1930s movies are mostly storytelling, focused on the dark side of the society and the fate of small potatoes. The same goes for contemporary movies, but the latter produces different types of industrial image products, and all for the purpose to consume our feelings. Artists are not exactly the same; they are more of text authors and philosophers, and they don't deliberately create entertainment products. "New Women" subject-wise, is a tribute to nascent Chinese cinema. In addition, the "New Women" is the depiction of the perfect woman image in each person's heart. I also regard it as an ideal lifestyle, which is different to reality. Therefore, "New Women" also implies an idealistic state.
How did you find these five performers for "New Women"?
I relied mostly on first impressions. The role selection for "New Women" faced an awkward situation; it involves nudity. No commercial actress or local young actress would want to participate; it's regarded as a "stain" and will affect their future career development. This is quite normal, and I understand their concerns. So I hoped to find more like-minded people who are interested in art projects. Out of the five performers, two are great Shanghai independent dancers: Ling Xi and NuNu. We hit it right off. I hold greatest respect for them; I had a female assistant director, and clear the set before each shooting. Independent dancers have a strong sense of posture, so the implementation went really well.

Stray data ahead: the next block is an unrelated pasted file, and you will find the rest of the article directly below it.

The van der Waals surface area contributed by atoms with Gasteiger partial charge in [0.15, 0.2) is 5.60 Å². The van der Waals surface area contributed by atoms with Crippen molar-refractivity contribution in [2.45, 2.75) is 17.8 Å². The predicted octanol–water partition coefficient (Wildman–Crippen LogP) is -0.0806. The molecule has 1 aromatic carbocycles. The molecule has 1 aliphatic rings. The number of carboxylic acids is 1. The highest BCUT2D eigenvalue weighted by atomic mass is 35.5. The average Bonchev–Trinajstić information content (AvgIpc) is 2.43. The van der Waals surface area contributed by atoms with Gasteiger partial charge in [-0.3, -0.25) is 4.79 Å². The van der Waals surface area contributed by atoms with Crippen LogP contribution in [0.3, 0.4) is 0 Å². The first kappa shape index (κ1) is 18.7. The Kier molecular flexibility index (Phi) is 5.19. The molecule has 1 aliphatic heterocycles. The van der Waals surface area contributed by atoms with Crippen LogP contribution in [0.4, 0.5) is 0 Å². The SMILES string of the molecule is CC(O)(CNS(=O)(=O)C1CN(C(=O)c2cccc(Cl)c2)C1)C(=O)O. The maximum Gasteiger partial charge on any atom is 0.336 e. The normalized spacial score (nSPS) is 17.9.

What's the difference between your films and commercial films?
Commercial film follows an agenda; it has detailed plans and arrangements, where and how to shoot, who will present, and everything is clear.
When we shoot there's more uncertainty, which takes some improvising and making decisions on-the-spot, so it requires five performers to present at once. Some expensive props may have been rented for three days and remain unused. We hired total of five performers, in addition to cast, and there's a crew of probably around 40 people, with some changes. When shooting "Seven Intellectuals in Bamboo Forest I", we had only 10 people and seven were actors, we carried the camera to shoot along Huangshan, and walked all the way from Xihai Great Canyon to the Greeting Pine. I can still remember vividly that stir-fried potatoes and vegetables on the mountain cost 70 RMB a plate. It used to feel like utopia. I carried the camera, and the rest crew helped with the tripod, and the props.